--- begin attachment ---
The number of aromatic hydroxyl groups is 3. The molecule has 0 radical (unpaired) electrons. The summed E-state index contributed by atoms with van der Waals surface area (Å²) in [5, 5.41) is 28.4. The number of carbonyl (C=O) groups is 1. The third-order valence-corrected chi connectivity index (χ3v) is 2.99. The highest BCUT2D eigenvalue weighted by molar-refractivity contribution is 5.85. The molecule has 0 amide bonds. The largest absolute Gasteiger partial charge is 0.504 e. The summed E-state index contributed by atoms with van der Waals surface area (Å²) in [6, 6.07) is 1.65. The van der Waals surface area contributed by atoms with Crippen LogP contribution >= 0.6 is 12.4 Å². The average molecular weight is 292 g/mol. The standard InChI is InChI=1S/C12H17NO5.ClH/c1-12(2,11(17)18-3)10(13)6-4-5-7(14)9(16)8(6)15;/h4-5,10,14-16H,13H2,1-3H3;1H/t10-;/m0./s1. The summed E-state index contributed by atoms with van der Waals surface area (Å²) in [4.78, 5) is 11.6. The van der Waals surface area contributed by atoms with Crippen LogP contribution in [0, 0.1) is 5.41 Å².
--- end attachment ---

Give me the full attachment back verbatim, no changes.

The number of aromatic hydroxyl groups is 3. The molecule has 0 radical (unpaired) electrons. The summed E-state index contributed by atoms with van der Waals surface area (Å²) in [5, 5.41) is 28.4. The number of carbonyl (C=O) groups is 1. The third-order valence-corrected chi connectivity index (χ3v) is 2.99. The highest BCUT2D eigenvalue weighted by molar-refractivity contribution is 5.85. The molecule has 0 amide bonds. The largest absolute Gasteiger partial charge is 0.504 e. The summed E-state index contributed by atoms with van der Waals surface area (Å²) in [6, 6.07) is 1.65. The van der Waals surface area contributed by atoms with Crippen LogP contribution >= 0.6 is 12.4 Å². The average molecular weight is 292 g/mol. The standard InChI is InChI=1S/C12H17NO5.ClH/c1-12(2,11(17)18-3)10(13)6-4-5-7(14)9(16)8(6)15;/h4-5,10,14-16H,13H2,1-3H3;1H/t10-;/m0./s1. The summed E-state index contributed by atoms with van der Waals surface area (Å²) in [4.78, 5) is 11.6. The van der Waals surface area contributed by atoms with Crippen LogP contribution in [0, 0.1) is 5.41 Å².